Today’s focus of discussion is GatsbyJS, a static site generator based on React.js and GraphQL. This website is created using GatsbyJS and this post is an attempt to shed light on it. But first, we shall look into what a static site generator is.
Static Site Generators produce static HTML files that you can load up on a server and they’re good to go. Static Sites don’t have any databases or server-side processing. Let’s look into the advantages and disadvantages of this approach:
Now you have an idea of what a static site is, let’s take a look at Gatsby. Gatsby is a static site generator, meaning Gatsby is like a tool that you will run on your local machine and it will generate the static site for you. So, think of Gatsby as a tool used to build a website.
Gatsby uses ReactJS for developing the site’s user interfaces and uses GraphQL to power it’s data layer. ReactJS helps you to build complex user interfaces in a simple, straight forward way. React’s templating system allows us to create the layout easily. GraphQL allows you to pull data into your website from a variety of sources (basically anywhere) like WordPress, Drupal, a simple markdown file, a CSV, or any other Content Management System like NetlifyCMS.
Gatsby also has lots of plugins available to extend its functionality. They are usually classified into two types: source plugins for pulling in data into Gatsby, and transformer plugins for transforming data from source plugins into something else. As an example, it would be a source plugin’s job to pull in the image file from the filesystem whereas it would be the transformer plugins job to implement lazy loading of that image.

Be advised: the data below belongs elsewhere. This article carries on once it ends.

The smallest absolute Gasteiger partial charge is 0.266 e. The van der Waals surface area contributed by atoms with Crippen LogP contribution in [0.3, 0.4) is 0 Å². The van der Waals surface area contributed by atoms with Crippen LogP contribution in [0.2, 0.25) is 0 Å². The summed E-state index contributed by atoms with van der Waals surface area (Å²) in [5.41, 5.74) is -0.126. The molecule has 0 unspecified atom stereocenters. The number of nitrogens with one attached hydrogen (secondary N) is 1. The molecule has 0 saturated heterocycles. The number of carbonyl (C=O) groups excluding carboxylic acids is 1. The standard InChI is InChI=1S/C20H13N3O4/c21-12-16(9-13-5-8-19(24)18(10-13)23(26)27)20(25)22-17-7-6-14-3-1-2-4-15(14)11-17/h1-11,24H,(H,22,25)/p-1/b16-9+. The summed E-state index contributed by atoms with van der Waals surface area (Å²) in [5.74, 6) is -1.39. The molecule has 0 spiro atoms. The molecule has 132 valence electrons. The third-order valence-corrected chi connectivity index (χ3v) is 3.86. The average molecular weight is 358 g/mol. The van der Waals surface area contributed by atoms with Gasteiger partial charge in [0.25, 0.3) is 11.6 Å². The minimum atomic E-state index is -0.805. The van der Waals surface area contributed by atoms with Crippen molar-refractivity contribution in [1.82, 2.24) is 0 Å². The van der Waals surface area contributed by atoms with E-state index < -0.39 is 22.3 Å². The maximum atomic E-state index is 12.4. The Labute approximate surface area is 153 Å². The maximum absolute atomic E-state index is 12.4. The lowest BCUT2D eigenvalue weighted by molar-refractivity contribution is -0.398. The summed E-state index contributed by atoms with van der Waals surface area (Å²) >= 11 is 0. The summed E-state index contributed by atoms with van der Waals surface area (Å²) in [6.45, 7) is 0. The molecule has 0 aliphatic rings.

So, to summarise, GraphQL will pull in the data, React will take care of the templating and styling, whatever plugins you are using will do their job, and finally, everything will be exported out as a static gatsby site, ready to deploy!
We have discussed the advantages and disadvantages of having a static site above. If you don’t particularly need any database, or back end processing, I believe you can’t go wrong with Gatsby. You’ll get the power of React, with the flexibility of GraphQL. Gatsby has a strong community, so if you are stuck along somewhere, you will easily find the solution for it online. Also, one thing I forgot to mention is Gatsby’s documentation. The official docs are very clear, crisp, and informative. The tutorial should get you up and running quickly, then if you need more help, the docs are there, and they are very detailed and easy to understand.
Using Gatsby also gives you a huge performance and SEO boost out of the box! Below is a speed report of this sit, and Gatsby played a major part in making it so fast! To learn more about improving SEO of your site, you can check out this post.
That’s it for this post, I hope it was helpful and you got a high-level introduction to what Gatsby is and whether it makes sense for you to use it.